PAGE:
Science Spain  MADRID 19/02/2019

Renewable Energy Generation with Kites and Drones

Researchers present a new software for the analysis of airborne wind energy systems

A group of researchers at Universidad Carlos III de Madrid (UC3M) has recently developed a new software aimed at the analysis of energy generation systems based on kites and drones. In a recently published scientific article, they used the software to study the behaviour of these systems while transforming the kinetic energy of the wind into useful electrical energy.

 
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Science Panama  PANAMÁ 19/02/2019

Can evolution rescue lizards from climate change?

Some organisms adapt more quickly than others and may have a better chance to survive climate change. 2018 Tupper Fellow, Mike Logan, follows lizards as they adapt to islands

If you asked Mike Logan’s high school teachers whether they thought he would ever lead an international team of scientists in the first major experiment to show the genetic basis for animal adaptation to climate change in the wild, they probably would have laughed in your face. Mike, chosen to receive STRI’s coveted three-year Tupper post-doctoral fellowship in 2018, managed to graduate from high school, but he thinks his teachers just wanted to get rid of a disruptive student who made their lives miserable.

 
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Science Spain  MADRID 14/02/2019

Companies with more financial analysts produce more and better-quality patents

Research from the UC3M and the UAB

Long-term growth in profits depends significantly on firms’ investment in innovation activities. However, firms may not invest in innovation in an optimal way. Some distortions arise because the decisions as to whether and how to invest in innovation are not only affected by their long-term expected benefits but also by other considerations. A recent study conducted by researchers from the Universidad Carlos III de Madrid (UC3M), in collaboration with the Universidad Autónoma de Barcelona (UAB), explores the role of financial analysts on firms’ innovation strategy and outcome. This study concludes that financial analysts can help companies to invest more efficiently in innovation and therefore produce a higher number of patents and of better-quality.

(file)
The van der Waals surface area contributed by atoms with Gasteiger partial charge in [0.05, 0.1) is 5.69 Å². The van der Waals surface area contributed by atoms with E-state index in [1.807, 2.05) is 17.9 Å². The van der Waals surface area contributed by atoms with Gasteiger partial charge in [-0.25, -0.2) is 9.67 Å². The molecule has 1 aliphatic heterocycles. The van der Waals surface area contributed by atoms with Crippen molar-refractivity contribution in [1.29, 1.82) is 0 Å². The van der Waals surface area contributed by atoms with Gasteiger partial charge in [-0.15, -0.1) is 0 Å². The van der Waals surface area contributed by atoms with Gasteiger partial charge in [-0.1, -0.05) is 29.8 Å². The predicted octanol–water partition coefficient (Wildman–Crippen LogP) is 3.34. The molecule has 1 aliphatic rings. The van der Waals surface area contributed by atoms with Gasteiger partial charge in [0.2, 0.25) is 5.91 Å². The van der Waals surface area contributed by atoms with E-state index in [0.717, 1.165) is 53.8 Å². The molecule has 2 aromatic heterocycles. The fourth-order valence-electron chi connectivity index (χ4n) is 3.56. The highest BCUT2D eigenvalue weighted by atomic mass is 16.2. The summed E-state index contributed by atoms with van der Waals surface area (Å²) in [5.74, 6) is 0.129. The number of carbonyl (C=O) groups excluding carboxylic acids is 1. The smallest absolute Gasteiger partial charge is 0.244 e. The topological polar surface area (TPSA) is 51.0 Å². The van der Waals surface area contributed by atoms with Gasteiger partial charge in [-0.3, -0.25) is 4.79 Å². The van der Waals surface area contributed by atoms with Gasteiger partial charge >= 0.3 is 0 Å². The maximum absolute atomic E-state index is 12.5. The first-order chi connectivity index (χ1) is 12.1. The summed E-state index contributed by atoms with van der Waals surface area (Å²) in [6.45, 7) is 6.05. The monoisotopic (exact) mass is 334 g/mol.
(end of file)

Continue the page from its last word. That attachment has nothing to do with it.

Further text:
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Science Perú  CUSCO 14/02/2019

Biocolonizer species are putting the conservation of the granite at Machu Picchu at risk

A study by the UPV/EHU-University of the Basque Country has evaluated the role of micro-organisms colonizing the Sacred Rock at Machu Picchu in its state of conservation

The UPV/EHU’s IBeA research group has used a non-destructive methodology to determine the role of specific algae, lichens, mosses, cyanobacteria, etc. that may be causing exfoliation and delamination, which are degrading the Sacred Rock of Machu Picchu, one of the most important symbols in the Peruvian archaeological city.

 
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Science Chile  CHILE 12/02/2019

Liberal sprinkling of salt discovered around a young star

To detect molecules in space, astronomers use radio telescopes to search for their chemical signatures – telltale spikes in the spread-out spectra of radio and millimeter-wavelength light

A team of astronomers and chemists using the Atacama Large Millimeter/submillimeter Array (ALMA) has detected the chemical fingerprints of sodium chloride (NaCl) and other similar salty compounds emanating from the dusty disk surrounding Orion Source I, a massive, young star in a dusty cloud behind the Orion Nebula.

 
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Science Panama  PANAMÁ 05/02/2019

Testosterone results in male-like behavior of female golden-collared manakins

How flexible are bird brains in response to hormones?

You know you have detected a golden-collared manakin in the forest when you see a yellow-breasted bird performing acrobatics from sapling to sapling. The adult male does this kind of aerial dance to attract the females and mate, but it also seduces them with a peculiar call: the 'chee-poo'. In nature, this song is almost exclusive to adult males, the same as the courtship dance. They are a secret weapon to make the females fall in love.

 
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Science Brazil  SãO PAULO 04/02/2019

Oversized meals have been shown to be a factor in obesity

A study conducted in Brazil, China, Finland, Ghana, India and the United States found 94% of meals served in restaurants contain more than the recommended number of calories according to the UK’s National Health Service